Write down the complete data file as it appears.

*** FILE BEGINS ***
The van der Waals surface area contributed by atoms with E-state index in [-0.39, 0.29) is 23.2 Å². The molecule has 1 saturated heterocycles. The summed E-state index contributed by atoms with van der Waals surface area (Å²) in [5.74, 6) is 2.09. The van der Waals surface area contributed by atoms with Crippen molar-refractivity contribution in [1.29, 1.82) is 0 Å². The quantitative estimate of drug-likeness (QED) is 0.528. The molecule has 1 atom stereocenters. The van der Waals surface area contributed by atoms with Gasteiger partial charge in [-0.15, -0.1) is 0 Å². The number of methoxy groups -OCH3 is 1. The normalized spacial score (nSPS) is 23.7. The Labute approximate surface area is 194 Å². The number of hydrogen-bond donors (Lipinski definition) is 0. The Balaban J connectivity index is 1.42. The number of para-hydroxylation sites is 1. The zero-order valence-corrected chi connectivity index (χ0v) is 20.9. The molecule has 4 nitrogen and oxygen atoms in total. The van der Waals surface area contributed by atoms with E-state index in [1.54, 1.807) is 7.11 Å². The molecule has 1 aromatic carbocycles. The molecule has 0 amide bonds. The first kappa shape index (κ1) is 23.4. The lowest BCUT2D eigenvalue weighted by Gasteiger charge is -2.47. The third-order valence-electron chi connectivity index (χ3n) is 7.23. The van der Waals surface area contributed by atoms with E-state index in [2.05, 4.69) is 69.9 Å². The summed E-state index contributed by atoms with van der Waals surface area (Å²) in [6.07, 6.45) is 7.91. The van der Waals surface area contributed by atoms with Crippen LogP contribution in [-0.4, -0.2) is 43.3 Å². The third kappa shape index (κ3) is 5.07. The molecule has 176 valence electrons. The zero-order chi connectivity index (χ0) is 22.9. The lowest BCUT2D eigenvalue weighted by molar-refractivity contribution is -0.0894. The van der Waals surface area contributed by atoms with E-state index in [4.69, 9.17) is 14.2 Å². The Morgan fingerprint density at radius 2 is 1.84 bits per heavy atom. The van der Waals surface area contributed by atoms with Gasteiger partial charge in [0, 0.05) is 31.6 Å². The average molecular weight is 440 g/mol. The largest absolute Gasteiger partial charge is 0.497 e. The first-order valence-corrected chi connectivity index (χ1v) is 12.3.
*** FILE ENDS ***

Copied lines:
The van der Waals surface area contributed by atoms with E-state index in [-0.39, 0.29) is 23.2 Å². The molecule has 1 saturated heterocycles. The summed E-state index contributed by atoms with van der Waals surface area (Å²) in [5.74, 6) is 2.09. The van der Waals surface area contributed by atoms with Crippen molar-refractivity contribution in [1.29, 1.82) is 0 Å². The quantitative estimate of drug-likeness (QED) is 0.528. The molecule has 1 atom stereocenters. The van der Waals surface area contributed by atoms with Gasteiger partial charge in [-0.15, -0.1) is 0 Å². The number of methoxy groups -OCH3 is 1. The normalized spacial score (nSPS) is 23.7. The Labute approximate surface area is 194 Å². The number of hydrogen-bond donors (Lipinski definition) is 0. The Balaban J connectivity index is 1.42. The number of para-hydroxylation sites is 1. The zero-order valence-corrected chi connectivity index (χ0v) is 20.9. The molecule has 4 nitrogen and oxygen atoms in total. The van der Waals surface area contributed by atoms with E-state index in [1.54, 1.807) is 7.11 Å². The molecule has 1 aromatic carbocycles. The molecule has 0 amide bonds. The first kappa shape index (κ1) is 23.4. The lowest BCUT2D eigenvalue weighted by Gasteiger charge is -2.47. The third-order valence-electron chi connectivity index (χ3n) is 7.23. The van der Waals surface area contributed by atoms with E-state index in [2.05, 4.69) is 69.9 Å². The summed E-state index contributed by atoms with van der Waals surface area (Å²) in [6.07, 6.45) is 7.91. The van der Waals surface area contributed by atoms with Crippen LogP contribution in [-0.4, -0.2) is 43.3 Å². The third kappa shape index (κ3) is 5.07. The molecule has 176 valence electrons. The zero-order chi connectivity index (χ0) is 22.9. The lowest BCUT2D eigenvalue weighted by molar-refractivity contribution is -0.0894. The van der Waals surface area contributed by atoms with E-state index in [4.69, 9.17) is 14.2 Å². The Morgan fingerprint density at radius 2 is 1.84 bits per heavy atom. The van der Waals surface area contributed by atoms with Gasteiger partial charge in [0, 0.05) is 31.6 Å². The average molecular weight is 440 g/mol. The largest absolute Gasteiger partial charge is 0.497 e. The first-order valence-corrected chi connectivity index (χ1v) is 12.3.